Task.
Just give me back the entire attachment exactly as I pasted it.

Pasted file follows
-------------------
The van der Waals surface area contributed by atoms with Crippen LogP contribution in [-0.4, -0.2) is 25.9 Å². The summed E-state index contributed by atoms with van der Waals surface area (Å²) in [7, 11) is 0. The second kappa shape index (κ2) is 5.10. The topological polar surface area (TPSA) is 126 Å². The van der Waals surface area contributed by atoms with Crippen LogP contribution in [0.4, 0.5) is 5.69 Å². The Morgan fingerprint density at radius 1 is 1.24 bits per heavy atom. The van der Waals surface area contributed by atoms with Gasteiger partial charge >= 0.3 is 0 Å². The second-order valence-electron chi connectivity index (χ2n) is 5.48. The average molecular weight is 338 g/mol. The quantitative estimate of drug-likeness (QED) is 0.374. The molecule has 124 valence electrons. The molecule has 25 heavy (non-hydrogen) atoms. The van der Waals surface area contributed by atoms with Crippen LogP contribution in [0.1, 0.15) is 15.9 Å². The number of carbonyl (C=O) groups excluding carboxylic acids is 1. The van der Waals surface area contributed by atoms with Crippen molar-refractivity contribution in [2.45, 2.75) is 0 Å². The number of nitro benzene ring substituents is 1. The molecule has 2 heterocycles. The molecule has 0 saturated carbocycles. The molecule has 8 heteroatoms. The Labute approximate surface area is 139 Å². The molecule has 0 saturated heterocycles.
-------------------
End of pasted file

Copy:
The van der Waals surface area contributed by atoms with Crippen LogP contribution in [-0.4, -0.2) is 25.9 Å². The summed E-state index contributed by atoms with van der Waals surface area (Å²) in [7, 11) is 0. The second kappa shape index (κ2) is 5.10. The topological polar surface area (TPSA) is 126 Å². The van der Waals surface area contributed by atoms with Crippen LogP contribution in [0.4, 0.5) is 5.69 Å². The Morgan fingerprint density at radius 1 is 1.24 bits per heavy atom. The van der Waals surface area contributed by atoms with Gasteiger partial charge >= 0.3 is 0 Å². The second-order valence-electron chi connectivity index (χ2n) is 5.48. The average molecular weight is 338 g/mol. The quantitative estimate of drug-likeness (QED) is 0.374. The molecule has 124 valence electrons. The molecule has 25 heavy (non-hydrogen) atoms. The van der Waals surface area contributed by atoms with Crippen LogP contribution in [0.1, 0.15) is 15.9 Å². The number of carbonyl (C=O) groups excluding carboxylic acids is 1. The van der Waals surface area contributed by atoms with Crippen molar-refractivity contribution in [2.45, 2.75) is 0 Å². The number of nitro benzene ring substituents is 1. The molecule has 2 heterocycles. The molecule has 0 saturated carbocycles. The molecule has 8 heteroatoms. The Labute approximate surface area is 139 Å². The molecule has 0 saturated heterocycles.